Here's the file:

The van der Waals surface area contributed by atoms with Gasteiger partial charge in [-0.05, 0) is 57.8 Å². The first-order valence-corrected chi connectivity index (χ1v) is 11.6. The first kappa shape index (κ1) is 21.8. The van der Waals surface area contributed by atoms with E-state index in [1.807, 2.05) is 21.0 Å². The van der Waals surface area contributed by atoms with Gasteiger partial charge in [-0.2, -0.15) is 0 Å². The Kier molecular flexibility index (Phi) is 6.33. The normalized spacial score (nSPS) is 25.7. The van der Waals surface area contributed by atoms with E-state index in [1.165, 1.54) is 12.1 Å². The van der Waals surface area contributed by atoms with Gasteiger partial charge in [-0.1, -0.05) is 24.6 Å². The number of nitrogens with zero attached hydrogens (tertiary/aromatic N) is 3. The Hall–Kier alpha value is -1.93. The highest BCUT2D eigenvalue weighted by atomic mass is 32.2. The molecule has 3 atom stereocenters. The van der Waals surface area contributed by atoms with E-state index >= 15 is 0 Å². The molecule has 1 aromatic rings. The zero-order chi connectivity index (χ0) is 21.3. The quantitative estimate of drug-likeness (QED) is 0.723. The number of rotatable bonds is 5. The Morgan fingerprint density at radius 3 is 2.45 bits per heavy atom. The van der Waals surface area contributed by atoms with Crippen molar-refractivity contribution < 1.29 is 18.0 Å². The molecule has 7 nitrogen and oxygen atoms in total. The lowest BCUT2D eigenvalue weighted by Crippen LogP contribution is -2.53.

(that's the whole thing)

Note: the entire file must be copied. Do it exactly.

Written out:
The van der Waals surface area contributed by atoms with Gasteiger partial charge in [-0.05, 0) is 57.8 Å². The first-order valence-corrected chi connectivity index (χ1v) is 11.6. The first kappa shape index (κ1) is 21.8. The van der Waals surface area contributed by atoms with E-state index in [1.807, 2.05) is 21.0 Å². The van der Waals surface area contributed by atoms with Gasteiger partial charge in [-0.2, -0.15) is 0 Å². The Kier molecular flexibility index (Phi) is 6.33. The normalized spacial score (nSPS) is 25.7. The van der Waals surface area contributed by atoms with E-state index in [1.165, 1.54) is 12.1 Å². The van der Waals surface area contributed by atoms with Gasteiger partial charge in [-0.1, -0.05) is 24.6 Å². The number of nitrogens with zero attached hydrogens (tertiary/aromatic N) is 3. The Hall–Kier alpha value is -1.93. The highest BCUT2D eigenvalue weighted by atomic mass is 32.2. The molecule has 3 atom stereocenters. The van der Waals surface area contributed by atoms with E-state index >= 15 is 0 Å². The molecule has 1 aromatic rings. The zero-order chi connectivity index (χ0) is 21.3. The quantitative estimate of drug-likeness (QED) is 0.723. The number of rotatable bonds is 5. The Morgan fingerprint density at radius 3 is 2.45 bits per heavy atom. The van der Waals surface area contributed by atoms with Crippen molar-refractivity contribution < 1.29 is 18.0 Å². The molecule has 7 nitrogen and oxygen atoms in total. The lowest BCUT2D eigenvalue weighted by Crippen LogP contribution is -2.53.